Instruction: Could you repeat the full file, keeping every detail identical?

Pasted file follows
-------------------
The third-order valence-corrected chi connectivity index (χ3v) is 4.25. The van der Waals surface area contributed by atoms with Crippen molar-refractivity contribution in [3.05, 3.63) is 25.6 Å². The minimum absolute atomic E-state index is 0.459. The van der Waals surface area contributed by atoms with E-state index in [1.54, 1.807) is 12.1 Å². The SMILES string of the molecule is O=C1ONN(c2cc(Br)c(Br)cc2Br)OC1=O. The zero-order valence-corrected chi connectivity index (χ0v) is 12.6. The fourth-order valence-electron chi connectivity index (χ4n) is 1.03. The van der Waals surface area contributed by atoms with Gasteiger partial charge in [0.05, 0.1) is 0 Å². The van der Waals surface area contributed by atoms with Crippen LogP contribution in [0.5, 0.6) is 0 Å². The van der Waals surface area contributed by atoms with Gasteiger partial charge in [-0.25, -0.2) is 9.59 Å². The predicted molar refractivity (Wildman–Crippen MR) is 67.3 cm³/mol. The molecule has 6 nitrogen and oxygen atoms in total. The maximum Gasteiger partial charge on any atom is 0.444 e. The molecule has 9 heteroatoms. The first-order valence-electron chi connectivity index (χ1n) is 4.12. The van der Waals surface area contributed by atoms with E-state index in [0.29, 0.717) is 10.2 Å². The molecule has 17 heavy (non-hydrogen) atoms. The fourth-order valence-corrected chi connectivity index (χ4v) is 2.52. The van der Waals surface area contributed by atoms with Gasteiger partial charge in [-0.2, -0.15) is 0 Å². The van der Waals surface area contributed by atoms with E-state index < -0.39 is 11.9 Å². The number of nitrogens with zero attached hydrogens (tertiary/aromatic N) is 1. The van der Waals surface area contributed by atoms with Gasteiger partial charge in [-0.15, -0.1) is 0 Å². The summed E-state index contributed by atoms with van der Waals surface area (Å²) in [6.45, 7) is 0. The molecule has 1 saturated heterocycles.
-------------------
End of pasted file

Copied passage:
The third-order valence-corrected chi connectivity index (χ3v) is 4.25. The van der Waals surface area contributed by atoms with Crippen molar-refractivity contribution in [3.05, 3.63) is 25.6 Å². The minimum absolute atomic E-state index is 0.459. The van der Waals surface area contributed by atoms with E-state index in [1.54, 1.807) is 12.1 Å². The SMILES string of the molecule is O=C1ONN(c2cc(Br)c(Br)cc2Br)OC1=O. The zero-order valence-corrected chi connectivity index (χ0v) is 12.6. The fourth-order valence-electron chi connectivity index (χ4n) is 1.03. The van der Waals surface area contributed by atoms with Gasteiger partial charge in [0.05, 0.1) is 0 Å². The van der Waals surface area contributed by atoms with Crippen LogP contribution in [0.5, 0.6) is 0 Å². The van der Waals surface area contributed by atoms with Gasteiger partial charge in [-0.25, -0.2) is 9.59 Å². The predicted molar refractivity (Wildman–Crippen MR) is 67.3 cm³/mol. The molecule has 6 nitrogen and oxygen atoms in total. The maximum Gasteiger partial charge on any atom is 0.444 e. The molecule has 9 heteroatoms. The first-order valence-electron chi connectivity index (χ1n) is 4.12. The van der Waals surface area contributed by atoms with E-state index in [0.29, 0.717) is 10.2 Å². The molecule has 17 heavy (non-hydrogen) atoms. The fourth-order valence-corrected chi connectivity index (χ4v) is 2.52. The van der Waals surface area contributed by atoms with Gasteiger partial charge in [-0.2, -0.15) is 0 Å². The van der Waals surface area contributed by atoms with E-state index < -0.39 is 11.9 Å². The number of nitrogens with zero attached hydrogens (tertiary/aromatic N) is 1. The van der Waals surface area contributed by atoms with Gasteiger partial charge in [-0.15, -0.1) is 0 Å². The summed E-state index contributed by atoms with van der Waals surface area (Å²) in [6.45, 7) is 0. The molecule has 1 saturated heterocycles.